Juan Dürsteler has a good article on Mendeleev’s Periodic Table of Elements in this month’s Info@vis Magazine. Dürsteler is looking at the table as an early classic example of information visualisation – in my book, I come at it more as an example of a matrix type of taxonomy. But Dürsteler’s article nicely captures some of the most important benefits of this type of taxonomy (I quote):
“Knowledge Transmission. The table is very good at communicating in a very concise yet powerful way the existing knowledge about the properties of the elements.
Pattern detection. The columns of the table correspond to groups of elements sharing the same chemical and physical properties. Today we know that all the elements in the same column have identical electronic configuration of the last layer, that is none other than the one that defines the valence and its interaction properties with other elements. Rows group elements of different properties but similar weights. Technically we would say that they have the same number of atomic orbitals. Something unknown in Mendeleev’s time.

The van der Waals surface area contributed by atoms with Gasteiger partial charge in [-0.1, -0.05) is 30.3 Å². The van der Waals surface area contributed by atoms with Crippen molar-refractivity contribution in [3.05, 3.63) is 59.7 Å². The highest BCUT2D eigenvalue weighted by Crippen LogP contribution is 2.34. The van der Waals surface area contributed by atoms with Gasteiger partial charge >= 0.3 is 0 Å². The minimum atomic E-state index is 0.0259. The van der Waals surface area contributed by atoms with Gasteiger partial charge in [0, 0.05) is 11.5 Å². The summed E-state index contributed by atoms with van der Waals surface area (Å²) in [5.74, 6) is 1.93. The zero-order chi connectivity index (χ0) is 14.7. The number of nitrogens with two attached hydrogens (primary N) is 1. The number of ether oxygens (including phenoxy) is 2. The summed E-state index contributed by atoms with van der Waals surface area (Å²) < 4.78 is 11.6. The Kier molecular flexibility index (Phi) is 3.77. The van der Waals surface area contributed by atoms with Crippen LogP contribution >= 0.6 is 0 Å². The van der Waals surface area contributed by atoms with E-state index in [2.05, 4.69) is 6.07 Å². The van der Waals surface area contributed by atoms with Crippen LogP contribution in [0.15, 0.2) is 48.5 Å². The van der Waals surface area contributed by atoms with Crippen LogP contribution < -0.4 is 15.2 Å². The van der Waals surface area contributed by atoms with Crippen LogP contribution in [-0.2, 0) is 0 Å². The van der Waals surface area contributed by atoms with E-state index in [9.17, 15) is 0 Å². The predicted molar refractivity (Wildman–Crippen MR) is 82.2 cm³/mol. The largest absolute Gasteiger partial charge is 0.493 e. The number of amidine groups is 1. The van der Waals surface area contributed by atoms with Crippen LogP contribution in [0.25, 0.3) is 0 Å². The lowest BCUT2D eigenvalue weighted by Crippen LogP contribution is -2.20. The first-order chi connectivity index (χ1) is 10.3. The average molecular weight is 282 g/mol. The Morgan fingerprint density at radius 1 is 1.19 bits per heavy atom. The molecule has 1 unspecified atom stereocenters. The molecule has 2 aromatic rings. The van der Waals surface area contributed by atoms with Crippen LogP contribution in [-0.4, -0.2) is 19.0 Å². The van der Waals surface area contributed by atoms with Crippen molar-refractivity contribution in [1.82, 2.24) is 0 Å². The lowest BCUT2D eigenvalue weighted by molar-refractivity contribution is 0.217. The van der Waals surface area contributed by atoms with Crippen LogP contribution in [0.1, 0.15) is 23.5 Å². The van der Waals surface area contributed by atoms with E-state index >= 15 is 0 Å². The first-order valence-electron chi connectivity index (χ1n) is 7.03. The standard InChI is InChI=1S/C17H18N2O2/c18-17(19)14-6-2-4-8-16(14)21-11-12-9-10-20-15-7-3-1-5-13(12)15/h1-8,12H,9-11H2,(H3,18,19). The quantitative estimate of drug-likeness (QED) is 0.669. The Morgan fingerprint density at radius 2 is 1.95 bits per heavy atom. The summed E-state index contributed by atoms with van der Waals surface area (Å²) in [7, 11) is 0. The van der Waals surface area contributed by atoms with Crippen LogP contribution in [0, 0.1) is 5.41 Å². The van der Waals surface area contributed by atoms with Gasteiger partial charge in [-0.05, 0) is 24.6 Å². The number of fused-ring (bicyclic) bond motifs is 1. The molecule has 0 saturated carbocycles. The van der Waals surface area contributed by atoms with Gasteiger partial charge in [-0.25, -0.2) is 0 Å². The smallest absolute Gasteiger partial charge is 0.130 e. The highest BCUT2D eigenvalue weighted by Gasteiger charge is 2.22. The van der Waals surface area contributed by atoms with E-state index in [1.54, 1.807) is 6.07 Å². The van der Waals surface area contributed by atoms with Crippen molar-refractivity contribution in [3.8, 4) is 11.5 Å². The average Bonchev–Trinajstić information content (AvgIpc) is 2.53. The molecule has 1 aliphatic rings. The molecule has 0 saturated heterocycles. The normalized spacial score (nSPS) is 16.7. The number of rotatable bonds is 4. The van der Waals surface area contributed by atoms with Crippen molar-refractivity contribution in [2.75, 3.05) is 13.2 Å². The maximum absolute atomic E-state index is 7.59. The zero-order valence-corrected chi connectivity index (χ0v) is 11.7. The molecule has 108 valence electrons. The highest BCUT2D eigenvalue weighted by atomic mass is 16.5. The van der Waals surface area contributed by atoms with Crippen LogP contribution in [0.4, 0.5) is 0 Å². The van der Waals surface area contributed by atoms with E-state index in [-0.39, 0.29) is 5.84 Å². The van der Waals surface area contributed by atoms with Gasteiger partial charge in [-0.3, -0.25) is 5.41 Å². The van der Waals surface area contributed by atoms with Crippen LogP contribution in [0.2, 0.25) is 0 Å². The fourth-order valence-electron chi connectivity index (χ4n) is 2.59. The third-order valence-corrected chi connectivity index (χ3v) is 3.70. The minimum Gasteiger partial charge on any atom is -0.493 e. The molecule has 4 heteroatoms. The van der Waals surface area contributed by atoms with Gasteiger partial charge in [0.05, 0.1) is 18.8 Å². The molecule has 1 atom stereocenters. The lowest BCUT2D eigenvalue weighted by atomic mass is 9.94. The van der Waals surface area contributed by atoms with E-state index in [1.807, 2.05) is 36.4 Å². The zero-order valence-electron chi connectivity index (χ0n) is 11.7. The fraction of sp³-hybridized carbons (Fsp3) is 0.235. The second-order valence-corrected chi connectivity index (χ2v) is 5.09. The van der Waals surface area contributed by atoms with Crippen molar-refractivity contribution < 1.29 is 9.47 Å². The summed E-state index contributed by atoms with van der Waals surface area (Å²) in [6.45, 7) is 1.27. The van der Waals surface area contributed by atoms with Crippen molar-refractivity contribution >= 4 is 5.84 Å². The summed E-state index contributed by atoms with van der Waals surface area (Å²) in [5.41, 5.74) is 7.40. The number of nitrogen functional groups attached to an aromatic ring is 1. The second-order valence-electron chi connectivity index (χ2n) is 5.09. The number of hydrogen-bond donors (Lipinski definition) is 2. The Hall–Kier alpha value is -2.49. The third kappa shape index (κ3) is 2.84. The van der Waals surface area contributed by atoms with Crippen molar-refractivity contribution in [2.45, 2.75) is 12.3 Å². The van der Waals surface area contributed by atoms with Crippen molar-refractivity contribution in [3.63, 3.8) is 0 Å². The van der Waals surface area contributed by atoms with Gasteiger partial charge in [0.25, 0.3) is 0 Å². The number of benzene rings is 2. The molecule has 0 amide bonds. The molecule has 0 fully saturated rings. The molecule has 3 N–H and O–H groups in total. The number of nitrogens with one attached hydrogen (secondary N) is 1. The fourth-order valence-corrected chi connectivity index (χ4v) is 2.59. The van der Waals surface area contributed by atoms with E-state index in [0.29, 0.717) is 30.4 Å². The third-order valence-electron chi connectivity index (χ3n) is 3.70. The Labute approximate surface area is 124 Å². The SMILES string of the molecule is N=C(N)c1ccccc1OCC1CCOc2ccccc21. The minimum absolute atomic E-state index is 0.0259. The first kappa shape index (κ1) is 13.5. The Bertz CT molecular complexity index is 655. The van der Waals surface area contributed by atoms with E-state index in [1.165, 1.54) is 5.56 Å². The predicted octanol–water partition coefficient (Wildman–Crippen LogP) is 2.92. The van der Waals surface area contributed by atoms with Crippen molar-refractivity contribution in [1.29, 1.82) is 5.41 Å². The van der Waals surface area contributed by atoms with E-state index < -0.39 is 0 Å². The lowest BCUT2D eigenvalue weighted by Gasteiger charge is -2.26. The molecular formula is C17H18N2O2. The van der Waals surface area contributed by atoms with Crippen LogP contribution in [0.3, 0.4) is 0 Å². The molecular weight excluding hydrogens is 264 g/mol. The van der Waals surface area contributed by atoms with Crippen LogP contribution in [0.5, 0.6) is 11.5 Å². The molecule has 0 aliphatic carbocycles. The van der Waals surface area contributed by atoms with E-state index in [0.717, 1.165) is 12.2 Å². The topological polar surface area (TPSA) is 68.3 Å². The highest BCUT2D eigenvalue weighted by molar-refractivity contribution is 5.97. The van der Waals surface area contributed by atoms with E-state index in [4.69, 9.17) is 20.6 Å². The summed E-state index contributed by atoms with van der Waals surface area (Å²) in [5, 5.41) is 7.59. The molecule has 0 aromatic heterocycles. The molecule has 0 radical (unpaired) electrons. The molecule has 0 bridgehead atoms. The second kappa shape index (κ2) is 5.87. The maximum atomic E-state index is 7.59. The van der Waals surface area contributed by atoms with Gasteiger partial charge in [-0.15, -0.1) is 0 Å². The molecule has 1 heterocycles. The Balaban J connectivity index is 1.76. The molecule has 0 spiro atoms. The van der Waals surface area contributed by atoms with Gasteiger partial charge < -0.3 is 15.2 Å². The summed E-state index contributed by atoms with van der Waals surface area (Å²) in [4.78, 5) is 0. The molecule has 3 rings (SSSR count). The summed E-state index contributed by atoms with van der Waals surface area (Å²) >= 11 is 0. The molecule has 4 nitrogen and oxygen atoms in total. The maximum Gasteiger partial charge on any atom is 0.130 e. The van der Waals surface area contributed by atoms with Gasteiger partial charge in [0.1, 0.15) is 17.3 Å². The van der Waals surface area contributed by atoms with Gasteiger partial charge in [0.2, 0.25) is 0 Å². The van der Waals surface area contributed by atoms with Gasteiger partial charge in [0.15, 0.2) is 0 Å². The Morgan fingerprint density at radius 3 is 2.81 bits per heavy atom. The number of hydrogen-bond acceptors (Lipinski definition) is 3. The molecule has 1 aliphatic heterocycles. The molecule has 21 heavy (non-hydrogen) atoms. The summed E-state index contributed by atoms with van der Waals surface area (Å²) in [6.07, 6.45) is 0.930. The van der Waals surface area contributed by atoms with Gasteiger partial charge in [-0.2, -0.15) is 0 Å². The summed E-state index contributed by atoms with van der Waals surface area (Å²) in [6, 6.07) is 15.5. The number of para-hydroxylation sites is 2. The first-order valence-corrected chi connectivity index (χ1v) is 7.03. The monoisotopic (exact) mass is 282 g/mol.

Knowledge discovery. By leaving holes when no known element had the appropriate periodicity had the extraordinary effect of facilitating the discovery of new elements together with the prediction of its properties with great accuracy. Maybe this was one of the most outstanding features of the table in its time.”
Just to top it off nicely, Dürsteler finishes with links to other visualisations using the periodic table format, including a table of condiments that go bad... giving their periods of edibility. Periodic indeed!
Thanks to Maish for this reference.
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